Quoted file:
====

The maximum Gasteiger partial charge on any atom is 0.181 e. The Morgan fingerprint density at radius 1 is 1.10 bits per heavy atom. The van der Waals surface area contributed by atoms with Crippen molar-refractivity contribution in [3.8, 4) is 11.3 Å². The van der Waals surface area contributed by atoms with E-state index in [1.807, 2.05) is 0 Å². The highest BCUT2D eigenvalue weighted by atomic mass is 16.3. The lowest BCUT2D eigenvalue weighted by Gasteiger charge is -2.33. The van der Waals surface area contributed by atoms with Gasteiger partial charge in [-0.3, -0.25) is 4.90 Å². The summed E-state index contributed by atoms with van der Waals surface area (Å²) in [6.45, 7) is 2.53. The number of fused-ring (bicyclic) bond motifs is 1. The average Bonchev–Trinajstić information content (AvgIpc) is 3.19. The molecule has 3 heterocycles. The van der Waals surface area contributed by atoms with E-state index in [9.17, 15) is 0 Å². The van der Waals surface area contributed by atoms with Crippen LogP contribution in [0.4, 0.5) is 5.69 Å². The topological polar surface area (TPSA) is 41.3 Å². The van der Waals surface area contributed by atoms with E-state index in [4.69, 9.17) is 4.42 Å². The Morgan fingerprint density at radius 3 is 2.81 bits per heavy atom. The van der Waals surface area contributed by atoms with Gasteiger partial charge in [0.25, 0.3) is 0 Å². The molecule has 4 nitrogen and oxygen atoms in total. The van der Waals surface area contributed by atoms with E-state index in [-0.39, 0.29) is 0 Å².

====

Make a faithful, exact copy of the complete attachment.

The maximum Gasteiger partial charge on any atom is 0.181 e. The Morgan fingerprint density at radius 1 is 1.10 bits per heavy atom. The van der Waals surface area contributed by atoms with Crippen molar-refractivity contribution in [3.8, 4) is 11.3 Å². The van der Waals surface area contributed by atoms with E-state index in [1.807, 2.05) is 0 Å². The highest BCUT2D eigenvalue weighted by atomic mass is 16.3. The lowest BCUT2D eigenvalue weighted by Gasteiger charge is -2.33. The van der Waals surface area contributed by atoms with Gasteiger partial charge in [-0.3, -0.25) is 4.90 Å². The summed E-state index contributed by atoms with van der Waals surface area (Å²) in [6.45, 7) is 2.53. The number of fused-ring (bicyclic) bond motifs is 1. The average Bonchev–Trinajstić information content (AvgIpc) is 3.19. The molecule has 3 heterocycles. The van der Waals surface area contributed by atoms with E-state index in [9.17, 15) is 0 Å². The van der Waals surface area contributed by atoms with Crippen LogP contribution in [0.4, 0.5) is 5.69 Å². The topological polar surface area (TPSA) is 41.3 Å². The van der Waals surface area contributed by atoms with E-state index in [4.69, 9.17) is 4.42 Å². The Morgan fingerprint density at radius 3 is 2.81 bits per heavy atom. The van der Waals surface area contributed by atoms with Gasteiger partial charge in [0.25, 0.3) is 0 Å². The molecule has 4 nitrogen and oxygen atoms in total. The van der Waals surface area contributed by atoms with E-state index in [-0.39, 0.29) is 0 Å².